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Unformatted text preview: 'ZSCHE y mean- pretabie it COURI- 1r drives 1 kind of it would a norm. 1 remains l we con- 1 murder- world has .nder our us? With What lus- o devise? at for us? me Gods, rer was a , who are than any silent and em silent threw his flows and then said. ions event as not yet nder need eeds need and heard. in the fur- ——It is fur— .y into dif- :re intoned and called “What are tombs and BEYOND GOOD AND EVIL Beyond Good and Evil WHAT IS NOBLE? Every elevation of the type “man,” has hitherto been the work of an aristocratic society and so it will al- ways be—a society believing in a long scale of gra- dations of rank and differences of worth among hu- man beings, and requiring slavery insome form or other. Without the pathos of distance, such as grows out of the inca‘rnated difference of classes, out of the constant outlooking and downlooking of the ruling caste on subordinates and instruments, and out of their equally constant practice of obeying and com— manding, of keeping down and keeping at a dis- tance—wthat other more mysterious pathos could never have arisen, the longing for an ever new widening of distance within the soul itself, the for- mation of ever higher, rarer, further, more extended, more comprehensive states, in short, just the eleva- tion of the type “man,” the continued l‘self—sur— mounting of man," to use a moral formula in a su- permoral sense. To be sure, one must not resign oneself to any humanitarian illusions about the his- tory of the origin of an aristocratic society (that is to say, of the preliminary condition for the elevation of the type “man”): the truth is hard. Let us ac- knowledge unprejudicedly how ever higher civilisa— tion hitherto has originated! Men with a still natural nature, barbarians in every terrible sense of the word, men of prey, still in possession of unbroken strength of will and desire for power, threw themselves upon weaker, more moral, more peaceful races (perhaps trading or cattle-rearing communities), or upon old mellow civilisations in which the final vital force was flickering out in brilliant fireworks of wit-and depravity. At the commencement, the noble caste was always the barbarian caste: their superiority did not consist first of all in their physical, but in their pSychical power—they were more complete men (which at every point also implies the same as “more complete beasts”). _ Corruption—as the indication that anarchy threat— ens to break out among the instincts, and that the foundation of the emotions, called “life,” is con- ' - vulsed—is something radically different according " '. to the organisation in which it manifests itself. ‘ When, for instance, an aristocracy like that of France fat the beginning of the Revolution, flung away its 1017 privileges with sublime disgust and sacrificed itself to an excess of its moral sentiments, it was corrup— tion:——it was really only the closing act of the cor- ruption which had existed for centuries, by virtue of which that aristocracy had abdicated step by step its lordly prerogatives and lowered itself to a function of royalty (in the end even to its decoration and pa- rade-dress). The essential thing, however, in a good and healthy aristocracy is that it should not regard itself as a function either of the kingship or the corn» monwealth, but as the significance and highest jus- tification thereof—that it should therefore accept with a good conscience the sacrifice of a legion of individuals, who, for its sake, must be suppressed and reduced to imperfect men, to slaves and instru- ments. Its fundamean belief must be precisely that society is not allowed to exist for its own sake, but only as a foundation and scaffolding, by means of which a select class of beings may be able to ele- vate themselves to their higher duties, and in gen- eral to a higher existence: like those sun-seeking climbing plants in Java—they are called Sipo Mara- dor,—which encircle an oak so long and so often with their arms, until at last, high above it, but sup- ported by it, they can unfold their tops in the open light, and exhibit their happiness. ‘ To refrain mutually from injury, from violence, from exploitation, and put one’s will. on a par with that of others: this may result in a certain rough sense in good obnduct among individuals when the nec- essary conditions are given (namely, the actual sim- ilarity of the individuals in amount of force and de- gree of worth, and their co-relation within one organisation). As soon, however, as one wished to take this principle more generally, and if possible even as the fundamental principle of society, it would imrhediately disclose what it really is— namely, a Will to the denial of life, a principle of dissolution and decay. Here one must think pro- foundly to the very basis and resist all sentimental weakness: life itself is essentially appropriation,,in- jury, conquest of the strange and weak, suppression, severity, obtrusion of peculiar forms, incorporation, and at the least, putting it mildest, exploitation;— but why should one for ever use precisely these words on which for ages a disparaging purpose has been stamped? Even the organisation within which, - anom-me:wew«mmwwmmummmMom.mmmmmwww.mwmawwm-mm‘hambumumuhmm.mm.m.m.m.um_..ww_umm.wWHWWm_mm.mn__—.m ,. .G\r.l.\u7wwflx\va raw“: away-(l3me 1018 as was previously supposed, the individuals treat each other as equal—it takes place in every healthy aristocracy—must itself, if it be a living and not a dying organisation, do all that towards other bodies, which the individuals within it refrain from doing to each other: it will have to be the incarnated Will to /‘:POWer, it will endeavour to grow, to gain ground, attract to itself and acquire ascendency—not oiving to any morality or immorality,rbut because it lives, and because life is precisely Will to Power. On no point; however, is the ordinary consciousness of En— ropeans more unwilling to be corrected than on this matter; people now rave everywhere, even under the guise of science, about coming conditions of soci- ety in which “the exploiting character” is to be ab— sent—that sounds to my ears as if'they promised to invent a mode of life which should refrain from all organic functions. “Exploitation” does not belong to a depraved, or imperfect and primitive society: it he- longs to the nature of the living being as a primary 's a consequence of the intrinsic organic function; it 1 Will to Power, which is precisely the Will to Lifer— Granting that as a theory this is a novelty—as a re— ality it is the fundamental fact of all history: let us be so far honest towards ourselves! MASTER AND SLAVE MORALITY In a tour through the many finer and coarser moral- ities which have hitherto prevailed or still prevail on . the earth, I' found certain traits recurring regularly together, and connected with one another, until fi- nally two primary types revealed themselves to me, and a radical distinction was brought to light. There is master—morality and slave-m0rdliry;—I would at once add, however, that in all higher and mixed civilisations, there are also attempts at the reconcil- iation of the two moralities; but one finds still of- tener the confusion and mutual misunderstanding of them, indeed, sometimes their close juxtaposition—- even in the same man, within one soul. The dis- tinctions of moral values have either originated in a ruling caste, pleasantly conscious of being different from the ruled—or among the ruled class, the slaves and dependents of all sorts. In the first case, when it is the rulers who determine the conception “good,” it is the exalted, proud disposition which is regarded as the distinguishing feature, and that which deter- mines the order of rank. The noble type of man sep- arates from himself the beings in whom the oppo— site of this exalted, proud disposition displays itself: FRIEDRICH NIETZSCHE he despises them. Let it at once he noted that in this first kind of morality the antithesis “good” and “bad” means practically the s cable”;——the antithesis “good” and “evil” ferent origin. The cowardly, the timid, the insignif— icant, and those thinking merely of narrow utility are despised; moreover, constrained glances, the self-abasing, the dog—like kind of men who let themselves be abused, the men- arne as “noble” and “despi— is of a dif- also, the distrustful, with their dicant flatterers, and above all the liars:—-it is a fun- damental belief of all aristocrats that the common people are untruthful. “We truthful ones”—the no- bility in ancient Greece called themselves. It is ob- vious that everywhere the designations of moral value were at first applied to men, and were only de- rivatively and at a later period applied to actions; it is a gross mistake, therefore, when historians of morals start with questions like, “Why have sympa— thetic actions been praised?” The noble type of man regards himself as a determiner of values; he does not require to be approved of; he passes the judg_ ment: “What is injurious to me is injurious in itself”; he knows that it is he himself only who confers ho- nour on things; he is a creator of values. He hon— ours whatever he recognises in himself: such moral- ity is self—glorification. In the foreground there is the feeling of plenitude, of power, which seeks to over— flow, the happiness of high tension, the conscious- ness of a wealth which would fain give and be' stow:—-the noble man also helps the unfortunate, but not—or scarcely—out of pity, but rather from an im- pulse generated by the superabundance of power. The noble man honours in himself the powerful one, him also who has power over himself, who knows how to speak and how to keep silence, who takes pleasure in subjecting himself to severity and hard- ness, and has reverence for all that is severe and hard. “Wotan placed a hard heart in my breast,” says an old Scandinavian Saga: it is thus rightly expressed from the soul of a proud Viking. Such a type of man is even proud of not being made for sympathy; the “He who has not a hard heart when young, will never have ” The noble and brave who think thus are the furthest removed from the morality which sees pre- cisely in sympathy, or in acting for the good of oth— ers, or in désintéressement, the characteristic of the n oneself, pride in oneself, a radical en- mity and irony towards “selflessness,” belong as def— initely to noble morality, as do a careless scorn and sympathy and the “warm heart.”——It is the powerful who know how to hon- hero of the Saga therefore adds warningly: one. moral; faith i precaution in presence of mlllllwwmx’n»v<""-ImnK-eewflwlemm U ‘ A MW....mmmmmmmmfi,..§:.;E..::L..::.:..:;:.: ‘ - 2" Smgflfldmfl zscHE BEYOND GOOD AND EVIL 1019 tin this our, it is their art, their domain for invention. The a certain dreadfulness, subtlety, and strength, which fidubad” profound reverence for age and for tradition—all do not admit of being despised. According to slave- l‘“despi- law rests on this double reverence,—the belief and morality, therefore, the “evil” man arouses fear; ac— I of a dip prejudice in favour of ancestors and unfavourable to cording to master—morality, it is precisely the “good” '. . nip newcomers, is typical in the morality of the power— man who arouses fear and seeks to arouse it, while lllfilg are ful; and if, reversely, men of “modern ideas” believe the bad man is regarded as the despicable being. The ugtgtiheh almost instinctively in “progress” and the “future,” contrast attains its maximum when, in accordance $210 411“, and are more and more lacking in respect for old with the logical consequences of slave—morality, a ' megmcm age, the ignoble origin of these “ideas” has com— shade of depreciation—it may be slight and well—in- ? . afum placently betrayed itself thereby. A morality of the tentioned—at last attaches itself to the “good” man “15 men ruling class, however, is more especially foreign and of this morality; because, according to the servile ,3; “3:; n0_ irritating to present-day taste in the sternness of its mode of thought, the good man must in any case be '5‘.“ is ob_ principle that one has duties only to one’s equals; the safe man: he is good-natured, easily deceived, : ' f moral that one may act towards beings of a lower rank, to- perhaps a little stupid, an bonhomme. Everywhere ’ o 1 d6_ wards all that is foreign, just as seems good to one, that slave-morality gains the ascendency, language are 01.1 y . it or “as the heart desires,” and in any case “beyond shows a tendency to approximate the significations ? aetléns’of good and evil”: it is here that sympathy and similar of the words “good” and “stupi .”—+—A last funda- lsmnans a_ sentiments can have a place. The ability and obli- mental difference: the desire for fieedom, the instinct lave Syfmp gation to exercise prolonged gratitude and prolonged for happiness and the refinements of the feeling of type 0 $3; revenge—both only within the circle of equals,— liberty belong asnecessariiy to slave-morals and “as; he. d _ artfulness in retaliation, refinement of the ideain morality, as artifice and enthusiasm in reverence and ‘68 like. “‘15. friendship, a certain necessity to have enemies (as devotion are the regular symptoms of an aristocratic Jusm Itsehoi outlets for the emotions of envy, quarrelsomeness, mode of thinking and estimating—Hence we can 0 confers}! n_ arrogance—in fact, in order to be a good friend): all understand without further detail why love as a pas— ”es‘ Ha Sap these are typical characteristics of the noble moral— sion——it is our European specialty—must absolutely 2:131:32 the ity, which, as has been pointed out, is not the moral- be of noble origin; as is well known, its invention seeks to Over“ the conscious- ity of “modern ideas,” and is therefore at present dif- ficult to realise and also to unearth and disclose.—~It is due to the Provenpal poet—cavaliers, those brilliant, ingenious men of the “gai saber," to whom Europe . and b6_ is otherwise with-the second type of morality, slave- owes so much, and almost Owes itself. . . . gwe t but morality. Supposing that the abused, the oppressed, There is an instinct for rank, which more than any- ‘nfomna 6’ im_ the suffering, the unemancipated, the weary, and thing else is already the sign of a high rank; there is Jar from anwer those uncertain of themselves, should morahse, what a delight in the nuances of reverence which leads mce 0f P? one. will be the common element in their moral esti- one to infer noble origin and habits. The refinement, epowerfuknow; mates? Probably a pessimistic suspicion with regard goodness, and loftiness of a soul are put to a per- Blf’ WW; takes to the entire situation of man will find expression, ilous test when something passes by that is of the $133311: hard_ perhaps a condemnation of man, together with his highest- rank, but is not yet protected by the awe of it is severe and my breasts" Says rightly e"l’l‘issed roll a type “f ma“ situation. The slave has an unfavourable eye for the virtues of the powerful; he has a scepticism and dis— trust, a refinement of dislrust of everything “good” that is there honoured—he would fain persuade him— authority from obtrusive touches and incivilities: something that goes its way like a living touchstone, undistinguished, undiscovered, and tentative, per— haps voluntarily veiled and disguised. He whose task b amy. the self that the very happiness there is not genuine. 0n and practice it is to investigate souls, will avail him- OI,Sym?‘:Hc’who .sthe other hand, those qualities which serve to alle- self of many varieties of this very art to determine “migly' vet have _:Viate the existence of sufferers are brought into the ultimate value of a soul, the unalterable, inn te hymn; are the ron‘linence and flooded with light; it is here that order of rank to which it belongs: he will test it by Sympathy, the kind, helping hand, the warm heart, atience, diligence, humility, and friendliness attain honour; for here these are the most useful quali— BS, and almost the only means of supporting the firden of existence. Slave—morality is essentially the Orality of utility. Here is the seat of the origin of stile famous antithesis “good” and “evil”:—power 'd dangerousness are assumed to reside in the evil, its instinct for reverence. Drfiérence engendre haine [Difference engenders hate.--ED.]: the vulgarityof many a nature spurts up suddenly like dirty water, when any holy vessel, any jewel from closed shrines, any book bearing the marks of great destiny, is brought before it; while on the other hand, there is an involuntary silence, a hesitation of the eye, a ces- sation of all gestures, by which it is indicated that a t which sees Ple' ii" the good of 0th— .taracteristic 0f the resell, a radicfi‘l er" ass,” belong as de careless SCOIn 3“ Ithy and the. “WW know how to hon 1 020 soul feels the nearness of what is worthiest of re- spect. . . . The revolt of the slaves in morals begins in the very principle of resentment becoming creative and giving birth to values—a resentment experienced by creatures who, deprived as they are of the proper optlet of action, are forced to find their compensa- tion in an imaginary revenge. While every aristo- cratic morality springs from a triumphant affirma— tion of its own demands, the slave morality says “no” from the very outset to what is “outside itself,” “dif— ferent from itself,” and “not itself’: and this “no” is its creative deed. This reversal of the valuing stand- point—this inevitable gravitation to the objective in- stead of back to the subjective—is typical of “re- sentrnent”: the slave-morality requires as the condition of its existence an external and objective world, to" employ physiological terminology, it re« quires objective stimuli to be capable of action at all—its action is fundamentally a reaction. The con- trary is the case when we come to the aristocrat’s system of values: it acts and grows spontaneously, it merely seeks its antithesis in order to pronounce a more grateful and exultant “yes” to its own self;— its negative conception, “low,” “vulgar,” “bad,” is merely a pale late—born foil in comparison with its positive and fundamental conception (saturated as it is with life and passion), of “we aristocrats, we good ones, we beautiful ones, we happy ones.” When the aristocratic morality goes astray and commits sacrilege on reality, this is limited to that particular sphere with which it is not sufficiently ac— quainted—m sphere, in fact, from the real knowledge of which it disdainfully defends itself. It misjudges, in some cases, the sphere which it despises, the sphere of the common vulgar man and the low peo- ple: on the other hand, due weight should be given to the consideration that in any case the mood of contempt, of disdain, of superciliousness, even on the supposition that it falsely portrays the object of its contempt, will always be far removed from that degree of falsity which will always characterise the attacks—in effigy, of coursed—of the vindictive ha- tred and revengefulness of the weak in onslaughts on their enemies. In point of fact, there is in con- tempt too strong an admixture of nonchalance, of casualness, of boredom, of impatience, even of per- sonal exultation, for it to be capable of distorting its victim into a real caricature or a real monstrosity. Attention again should be paid to the almost benev— olent nuances which, for instance, the Greek nobil— ity imports into all the words by which it distin- FBIEDRICH NIETZSCHE guishes the common people from itself; note how continuously a kind of pity, care, and consideration imparts its honeyed flavour, until at last almost all the words which are applied to the vulgar man sur- vive finally as expressions for “unhappy,” “worthy of pity”. . .——and how, conversely, “had,” “low,” “unhappy” have never ceased to ring in the Greek ear with a tone in which “unhappy” is the predom- inant note: this is a heritage of the old noble aristo— cratic morality, which remains true to‘itself even in contempt. . .. The “well-born” simply felt them— selves the “happy”; they did not have to manufac- ture their happiness artificially through looking at their enemies, or in cases to talk and‘lie themselves into happiness (as is the custom with all resentful men); and similarly, complete men as they were, ex— uberant with strength, and consequently necessarily energetic, they were too wise to dissociate happi- ness from action—activity becomes in their minds necessarily counted as happiness (that is the ety- mology of €13 arptirrew)—all in sharp contrast to the “happiness” of the weak and the oppressed, with their festering venom and malignity, among whom happiness appears essentially as a narcotic, a dead— ening, .a quietude, a peace, a “Sabbath,” an enerva— tion of the mind and relaxation of the limbs,—in short, a purely passive phenomenon. While the aris~ tocratic man lived in confidence and openness with himself (ya-mics, “noble—born,” emphasises the nuance “sincere,” and perhaps also “na'1'f”), the re- . sentful man, on the other hand, is neither sincere nor nai'f, nor honest and candid with himself. His soul squints; his mind loves hidden crannies, tortuous paths and backdoors, everything secret appeals to him as his world, his safety, his balm; he is past mas- ter in silence, in not forgetting, in waiting, in provi- sional self-depreciation and self—abasement. A race of such resentful men will of necessity eventually prove more prudent than any aristocratic race, it will honour prudence on quite a distinct scale, as, in fact, a paramount condition of existence, while prudence among aristocratic men is apt to be tinged with a delicate flavour of luxury and refinement; so among them it plays nothing like so integral a part as that complete certainty of function of the governing un- € conscious instincts, or as indeed a certain lack of prudence, such as a vehement and valiant charge, whether against danger or the enemy, or as those ec- static bursts of rage, love, reverence, gratitude, by which at all times noble souls have recognised eaCh other. When the resentment of the aristocratic man manifests itself, it fulfils and exhausts itself in all for I \Il ETZSCHE f; note how _ onsidera'tion St almost all gar man: Sur- )y,” “worthy and,” “low,” in the Greek the predom— noble aristor itself even in y felt them— to manufac- ;h looking at .e themselves all resentful hey were, ex- .y necessarily ociate happi— n their minds at is the ety- zontrast to the pressed, with among whom code, a dead- 1,” an enerva— he limbs,—in While the aris- openness with mphasises the ‘nai'f’), the re— her sincere nor iself. His soul mics, tortuous :ret appeals to he is past mas- iting, in provi- iement. A race sity eventually atic race, it will sale, as,-in fact, while prudence : tinged with a nent; so among 11 a part as that 3 governing un- certain lack of valiant charge, *, or as those cc- 3, gratitude, by recognised each aristocratic man usts itself in an BEYOND GOOD AND EVIL immediate reaction, and consequently instills no venom: on the other hand, it never manifests itself at all in countless instances, when in the case of the feeble and weak it would be inevitable. An inabil- ity to take seriously for any length of time their en- emies, their disasters, their misdeeds—that is the sign of the full strong natures who possess a super- fluity of moulding plastic force, that heals com- pletely and produces forgetfulness: a good example of this in the modern world is Mirabcau, who had no memory for any insults and meannesses which were practised on him, and who was only incapable of forgiving because he forgot. Such a man indeed shakes off with a shrug. many a worm which would have buried itself in another; it is only in characters like these that we see the possibility (supposing, of course, that there is such a possibility in the world) of the real “love of one‘s enemies.” What respect for his enemies is found, forsooth, in an aristocratic man—and such a reverence is already a bridge to love! He insists on having-his enemy to himself as his distinction. He tolerates no other enemy but a man in whose character there is nothing to despise and much to honour! On the other hand, imagine the “enemy” as the resentful man conceives him—and it is here exactly that we see his work, his creative— ness; he has conceived “the evil enemy,” the “evil one,” and indeed that is the root idea from which he now evolves as a contrasting and corresponding fig- ure a “good one,” himself—his very self! The method of this man is quite contrary to that of the aristocratic man, who conceives the root idea “good” spontaneously and straight away, that is to say, out of himself, and from that material then cre- ates for himself a concept of “bad”! This “bad” of aristocratic origin and that “evil” out of the cauldron of unsatisfied hatred—the former an imitation, an “extra,” an additional nuance; the latter, on the other hand, the original, the beginning, the essential act in the conception of a slave-morality—these two words “had” and “evil,” how great a difference do they make, in spite of the fact that they have an identical contrary in the idea “good.” But the idea “good” is not the same: much rather let the question be asked, “Who is really evil according to the meaning of the morality of resentment?” In all sternness let it be an— swered thus:—just the good man of the other moral— ity, just the aristocrat, the powerful one, the one who rules, but who is distorted by the venomous eye of resentfulness, into a new colour, a new significa- tion, a new appearance. This particular point we would be the last to deny: the man who learnt to 1 021 know those “good” ones only as enemies, learnt at the same time not to know them only as “evil en- emies,” and the same men who . . . were kept so rigorously in bounds through convention, respect, custom, and gratitude, though much more through mutual vigilance and jealousy, . . . these men who in their relations with each other find so many new ways of manifesting consideration, self—control, delicacy, loyalty, pride, and friendship, these men are in reference to what is outside their circle (where the foreign element, a foreign country, be- gins), not much better than beasts of prey, which have been let loose. They enjoy their freedom from all social control, they feel that in the wilderness they can give vent with impunity to that tension which is produced by enclosure and imprisonment in the peace of society, they revert to the innocence of the beast-of-prey conscience, like jubilant mon- sters, who perhaps come from a ghostly bout of murder, arson, rape, and torture, with bravado-and a moral equanimity, as though merely some wild student’s prank had been played, perfectly con- vinced that the poets have now an ample theme to sing and celebrate. It is impossible not to recognise at the core of all these aristocratic races the beast of prey; the magnificent blande brute, avidly ram- pant for spoil and victory; this hidden core needed an outlet from time to time, the beast must get loose again, must return into the wilderness—the Roman, Arabic, German, and Japanese nobility, the Home- ric heroes, the Scandinavian Vikings, are all alike in this need. It is the aristocratic races who have left the idea “Barbarian” on all the tracks in which they have marched; nay, a consciousness of this very barbarianism, and even a pride in it, manifests itself even in their highest civilisation (for exam- ple, when Pericles says to his Athenians in that cel- ebrated funeral oration, “Our audacity has forced a way over every land and sea, rearing everywhere _ imperishable memorials of itself for good and for evil”). This audacity of aristocratic races, mad, ab» surd, and spasmodic as may be its expression; the" incalculable and fantastic nature of their enter— prises, . . . their nonchalance and contempt for safety, body, life, and comfort, their awful/joy and intense delight in all destruction, in all the'ecstasies of victory and cruelty,~—~all these features become: cystallised, for those who suffered thereby in the pic? ture of the “barbarian,” of the “evil enemy,” perhaps of the “Goth” and of the “Vandal.” The profound, icy mistrust which the German provokes, as soon as he arrives at power,—even at the present time,—is :mmuuWh-wwwu mm mam-rm: awwnmmMuW-I 1“Wmuwmmelvannuammnmululuwxum 1 022 always still an aftermath of that inextinguishable horror with which for whole centuries Europe has regarded the wrath of the blonde Teuton beast. . . . . . . One may be perfectly justified in being always afraid of the blonde beast that lies at the core of all aristocratic races, and in being on one’s guard: but whp’ would not a hundred times prefer to be afraid, when one at the same time admires, than to be im— mune from fear, at the cost of being perpetually ob- sessed with the loathsome spectacle of the distorted, the dwarfed, the stunted, the envenomed? And is that not our fate? What produces to-day our repulsion to- .wards “mafia—for we safer from “man,” there is no doubt about it. It is not fear; it is rather that we have nothing more to fear from men; it is that the worm “man” is in the foreground and pullulates; it is that the “tame man,” the wretched mediocre and unedifying creature, has learnt to consider himself a goal and a pinnacle, an inner meaning, an historic principle, a “higher man”; yes, it is that he has a cer- tain right so to consider himself, in so far as he feels that in contrast to that excess of deformity, disease, exhaustion, and effeteness whose odour is beginning to pollute present-day Europe, he at any rate has achieved a relative success, he at any rate still says “yes” to life. Twilight of the Idols MAXIMS AND MISSILES 1. Idleness is the parent of all psychology. What? Is psychology then a—vice? 2. Even the pluckiest among us has but seldom the courage of what he really knows. 3. Aristotle says that in order to live alone, a man must be either an animal or a god. The third al- ternative is lacking: a man must be both-—a philosopher. 4. “All truth is simple.”—Is not this a double lie? 5. Once for all I wish to be blind to many things—«— Wisdom sets bounds even to knowledge. 6. A man recovers best from his exceptional na— tore—his intellectuality—by giving his animal instincts a chance. FRIEDRICH NIETZSCHE GOODNESS AND THE WILL TO POWER What is good?—All that enhances the feeling of power, the Will to Power, and the power itself in man. What is bad?—»All that proceeds from weakness. What is happiness?—The feeling that power is_increasing——that resistance has been over— come. Not contentment, but more power; not peace at any price but war; not virtue, but competence (virtue in the Renaissance sense, virtu, free from all morai— istic acid). The first principle of our humanism: The weak and the failures shall perish. They ought even - to be helped to perish. - What is more harmful than any vice?—Practical sympathy and pity for all the failures and all the weak: Christianity. Christianity is the religion of pity. Pity opposes the noble passions which heighten our vitality. It has a depressing effect, depriving us of- strength. As we multiply the instances of pity we gradually lose our strength of nobility. Pity makes suffering contagious and under certain conditions it may cause a total loss of life and vitality out of all proportion to the mag- nitude of the cause. . . . Pity is the practice of ni- hilism. '7. Which is it? Is man only a blunder of God? Or is God only a blunder of man? 8. From the military school of lifter—That which does not kill me, makes me stronger. 9. Help thyself, then everyone will help thee. A principle of neighbour-love. 10. A man should not play the coward to his deeds. He should not repudiate them once he has per- formed them. Pangs of conscience are indecent. 11. Can a donkey be tragic?—To perish beneath a load that one can neither bear nor throw off? This is the case of the Philosopher. 12. If a man knows the wherefore of his existence, then the manner of it can take care of itself. Man does not aspire to happiness; only theEnglish- man does that. pun-n— 22. ‘ of whit . no man i Ever, re _. “sunk hammer Kntuw yes-bun? wrtwgm=m ...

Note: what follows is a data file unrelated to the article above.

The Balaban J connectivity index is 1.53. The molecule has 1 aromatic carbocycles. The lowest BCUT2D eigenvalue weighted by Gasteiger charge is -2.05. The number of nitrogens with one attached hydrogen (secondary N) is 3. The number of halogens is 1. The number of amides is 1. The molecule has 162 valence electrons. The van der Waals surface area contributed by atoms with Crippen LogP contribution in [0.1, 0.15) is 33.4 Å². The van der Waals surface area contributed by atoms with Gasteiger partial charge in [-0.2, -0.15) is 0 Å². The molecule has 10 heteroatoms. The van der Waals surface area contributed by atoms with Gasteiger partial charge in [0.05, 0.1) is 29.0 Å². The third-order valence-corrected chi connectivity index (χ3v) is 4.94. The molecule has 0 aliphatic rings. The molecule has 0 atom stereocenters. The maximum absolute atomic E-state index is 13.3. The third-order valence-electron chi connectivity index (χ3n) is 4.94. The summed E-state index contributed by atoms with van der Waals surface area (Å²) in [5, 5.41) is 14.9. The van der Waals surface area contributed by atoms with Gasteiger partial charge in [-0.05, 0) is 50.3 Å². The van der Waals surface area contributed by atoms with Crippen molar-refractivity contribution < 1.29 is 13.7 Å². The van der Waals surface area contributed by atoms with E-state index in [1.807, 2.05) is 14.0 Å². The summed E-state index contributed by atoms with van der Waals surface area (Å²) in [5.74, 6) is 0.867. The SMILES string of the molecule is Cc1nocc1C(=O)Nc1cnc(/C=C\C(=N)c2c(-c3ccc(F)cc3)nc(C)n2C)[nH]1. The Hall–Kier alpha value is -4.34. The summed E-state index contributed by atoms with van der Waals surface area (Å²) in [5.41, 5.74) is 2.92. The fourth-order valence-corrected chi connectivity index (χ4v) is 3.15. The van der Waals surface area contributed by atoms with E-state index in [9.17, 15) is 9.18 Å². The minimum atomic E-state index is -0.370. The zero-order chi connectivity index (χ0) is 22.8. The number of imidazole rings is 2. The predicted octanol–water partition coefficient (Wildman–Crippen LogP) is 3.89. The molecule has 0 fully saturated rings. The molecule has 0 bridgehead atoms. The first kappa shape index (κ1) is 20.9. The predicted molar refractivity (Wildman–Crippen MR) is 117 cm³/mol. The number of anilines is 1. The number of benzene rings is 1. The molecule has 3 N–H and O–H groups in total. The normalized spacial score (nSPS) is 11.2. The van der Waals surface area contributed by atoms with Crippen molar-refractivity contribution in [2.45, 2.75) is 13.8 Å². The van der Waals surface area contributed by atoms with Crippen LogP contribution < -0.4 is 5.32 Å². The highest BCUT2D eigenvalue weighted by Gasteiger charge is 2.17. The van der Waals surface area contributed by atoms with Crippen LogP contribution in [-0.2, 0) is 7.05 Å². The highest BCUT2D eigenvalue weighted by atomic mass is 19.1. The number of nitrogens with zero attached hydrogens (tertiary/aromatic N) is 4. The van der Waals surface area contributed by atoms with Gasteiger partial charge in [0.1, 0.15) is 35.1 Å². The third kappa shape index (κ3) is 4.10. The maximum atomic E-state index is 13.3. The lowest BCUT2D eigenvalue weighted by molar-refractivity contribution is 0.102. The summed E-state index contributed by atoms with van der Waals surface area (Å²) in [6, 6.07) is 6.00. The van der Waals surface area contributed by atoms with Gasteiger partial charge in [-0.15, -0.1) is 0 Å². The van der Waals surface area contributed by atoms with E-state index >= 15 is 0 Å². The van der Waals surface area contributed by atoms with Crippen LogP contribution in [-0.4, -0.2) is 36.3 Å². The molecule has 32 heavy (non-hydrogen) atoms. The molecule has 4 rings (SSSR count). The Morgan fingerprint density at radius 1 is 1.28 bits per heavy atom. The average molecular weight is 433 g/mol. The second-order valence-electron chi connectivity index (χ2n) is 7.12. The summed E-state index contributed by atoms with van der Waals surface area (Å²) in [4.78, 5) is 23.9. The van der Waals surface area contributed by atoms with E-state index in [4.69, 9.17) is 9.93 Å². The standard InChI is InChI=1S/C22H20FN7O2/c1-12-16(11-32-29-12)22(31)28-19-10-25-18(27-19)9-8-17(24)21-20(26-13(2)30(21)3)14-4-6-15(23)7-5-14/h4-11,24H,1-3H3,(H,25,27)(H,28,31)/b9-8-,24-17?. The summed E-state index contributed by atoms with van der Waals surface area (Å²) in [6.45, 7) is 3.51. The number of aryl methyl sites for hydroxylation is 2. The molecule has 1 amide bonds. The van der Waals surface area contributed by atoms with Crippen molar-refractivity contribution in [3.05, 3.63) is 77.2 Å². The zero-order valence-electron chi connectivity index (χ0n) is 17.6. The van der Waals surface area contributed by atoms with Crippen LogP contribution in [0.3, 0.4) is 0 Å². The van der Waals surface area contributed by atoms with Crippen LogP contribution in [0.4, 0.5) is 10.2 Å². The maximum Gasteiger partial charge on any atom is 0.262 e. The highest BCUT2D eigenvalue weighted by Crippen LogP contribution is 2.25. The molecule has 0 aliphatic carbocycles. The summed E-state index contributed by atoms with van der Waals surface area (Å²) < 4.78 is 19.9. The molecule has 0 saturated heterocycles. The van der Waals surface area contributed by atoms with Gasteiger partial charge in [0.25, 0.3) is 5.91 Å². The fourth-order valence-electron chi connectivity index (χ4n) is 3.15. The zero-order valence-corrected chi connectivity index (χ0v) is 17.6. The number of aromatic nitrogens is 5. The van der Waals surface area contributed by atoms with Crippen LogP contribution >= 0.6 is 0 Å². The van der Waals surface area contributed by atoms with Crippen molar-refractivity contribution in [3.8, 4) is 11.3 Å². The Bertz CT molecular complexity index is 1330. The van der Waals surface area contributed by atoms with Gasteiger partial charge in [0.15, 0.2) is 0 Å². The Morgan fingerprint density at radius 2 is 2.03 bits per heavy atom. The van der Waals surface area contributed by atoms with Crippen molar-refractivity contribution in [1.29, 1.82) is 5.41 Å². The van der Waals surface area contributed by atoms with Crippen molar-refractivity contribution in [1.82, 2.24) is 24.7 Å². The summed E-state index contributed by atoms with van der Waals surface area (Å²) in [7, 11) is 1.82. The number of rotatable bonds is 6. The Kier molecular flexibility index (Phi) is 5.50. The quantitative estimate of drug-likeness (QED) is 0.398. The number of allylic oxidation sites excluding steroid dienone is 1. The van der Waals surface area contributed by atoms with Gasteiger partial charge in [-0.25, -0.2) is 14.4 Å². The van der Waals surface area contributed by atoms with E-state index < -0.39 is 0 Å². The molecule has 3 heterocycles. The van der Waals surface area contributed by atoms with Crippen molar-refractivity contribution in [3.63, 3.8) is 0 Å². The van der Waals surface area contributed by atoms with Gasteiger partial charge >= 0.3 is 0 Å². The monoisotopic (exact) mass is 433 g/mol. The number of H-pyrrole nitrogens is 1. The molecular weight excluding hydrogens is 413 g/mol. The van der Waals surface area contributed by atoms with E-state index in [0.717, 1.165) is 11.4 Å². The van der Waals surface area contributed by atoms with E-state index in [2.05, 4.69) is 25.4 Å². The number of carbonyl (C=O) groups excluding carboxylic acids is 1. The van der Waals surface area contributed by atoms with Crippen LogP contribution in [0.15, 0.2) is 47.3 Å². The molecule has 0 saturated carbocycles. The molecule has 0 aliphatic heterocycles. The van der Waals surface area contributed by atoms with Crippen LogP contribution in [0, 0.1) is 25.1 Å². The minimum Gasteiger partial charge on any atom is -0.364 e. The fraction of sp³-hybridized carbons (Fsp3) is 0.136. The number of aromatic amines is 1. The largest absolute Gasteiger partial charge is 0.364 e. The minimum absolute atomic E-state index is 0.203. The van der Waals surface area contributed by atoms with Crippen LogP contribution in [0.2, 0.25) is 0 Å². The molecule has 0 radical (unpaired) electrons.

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This note was uploaded on 02/02/2012 for the course PHIL 203 taught by Professor Errinclark during the Fall '11 term at MO St. Louis.

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Reading20-Nietzsche-SelectionsBeyondGoodEvil - 'ZSCHE y...